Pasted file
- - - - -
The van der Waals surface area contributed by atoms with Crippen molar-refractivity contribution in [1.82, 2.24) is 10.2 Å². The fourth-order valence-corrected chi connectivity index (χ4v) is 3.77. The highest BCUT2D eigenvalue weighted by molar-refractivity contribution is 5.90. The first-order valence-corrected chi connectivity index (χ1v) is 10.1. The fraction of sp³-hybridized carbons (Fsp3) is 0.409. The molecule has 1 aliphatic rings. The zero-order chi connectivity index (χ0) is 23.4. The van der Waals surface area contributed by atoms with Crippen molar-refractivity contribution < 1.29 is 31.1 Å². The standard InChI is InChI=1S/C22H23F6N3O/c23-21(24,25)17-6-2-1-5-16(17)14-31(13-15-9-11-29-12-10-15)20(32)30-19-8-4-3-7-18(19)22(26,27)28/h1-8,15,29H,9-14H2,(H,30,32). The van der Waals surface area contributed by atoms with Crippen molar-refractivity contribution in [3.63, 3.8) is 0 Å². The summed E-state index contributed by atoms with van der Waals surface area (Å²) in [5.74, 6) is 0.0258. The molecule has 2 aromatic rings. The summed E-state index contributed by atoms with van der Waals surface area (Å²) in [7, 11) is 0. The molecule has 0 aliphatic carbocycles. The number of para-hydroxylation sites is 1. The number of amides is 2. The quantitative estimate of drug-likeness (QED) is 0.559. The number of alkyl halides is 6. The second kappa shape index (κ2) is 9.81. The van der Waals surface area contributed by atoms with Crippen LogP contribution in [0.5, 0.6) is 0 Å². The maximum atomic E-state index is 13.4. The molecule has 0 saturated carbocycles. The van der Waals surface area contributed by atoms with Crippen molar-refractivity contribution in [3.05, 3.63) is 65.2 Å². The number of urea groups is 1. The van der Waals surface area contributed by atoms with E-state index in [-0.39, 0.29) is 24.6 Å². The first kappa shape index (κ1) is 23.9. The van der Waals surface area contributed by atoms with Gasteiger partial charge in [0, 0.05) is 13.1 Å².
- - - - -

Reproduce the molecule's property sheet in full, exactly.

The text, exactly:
The van der Waals surface area contributed by atoms with Crippen molar-refractivity contribution in [1.82, 2.24) is 10.2 Å². The fourth-order valence-corrected chi connectivity index (χ4v) is 3.77. The highest BCUT2D eigenvalue weighted by molar-refractivity contribution is 5.90. The first-order valence-corrected chi connectivity index (χ1v) is 10.1. The fraction of sp³-hybridized carbons (Fsp3) is 0.409. The molecule has 1 aliphatic rings. The zero-order chi connectivity index (χ0) is 23.4. The van der Waals surface area contributed by atoms with Crippen molar-refractivity contribution < 1.29 is 31.1 Å². The standard InChI is InChI=1S/C22H23F6N3O/c23-21(24,25)17-6-2-1-5-16(17)14-31(13-15-9-11-29-12-10-15)20(32)30-19-8-4-3-7-18(19)22(26,27)28/h1-8,15,29H,9-14H2,(H,30,32). The van der Waals surface area contributed by atoms with Crippen molar-refractivity contribution in [3.63, 3.8) is 0 Å². The summed E-state index contributed by atoms with van der Waals surface area (Å²) in [5.74, 6) is 0.0258. The molecule has 2 aromatic rings. The summed E-state index contributed by atoms with van der Waals surface area (Å²) in [7, 11) is 0. The molecule has 0 aliphatic carbocycles. The number of para-hydroxylation sites is 1. The number of amides is 2. The quantitative estimate of drug-likeness (QED) is 0.559. The number of alkyl halides is 6. The second kappa shape index (κ2) is 9.81. The van der Waals surface area contributed by atoms with Crippen LogP contribution in [0.5, 0.6) is 0 Å². The maximum atomic E-state index is 13.4. The molecule has 0 saturated carbocycles. The van der Waals surface area contributed by atoms with Crippen molar-refractivity contribution in [3.05, 3.63) is 65.2 Å². The number of urea groups is 1. The van der Waals surface area contributed by atoms with E-state index in [-0.39, 0.29) is 24.6 Å². The first kappa shape index (κ1) is 23.9. The van der Waals surface area contributed by atoms with Gasteiger partial charge in [0, 0.05) is 13.1 Å².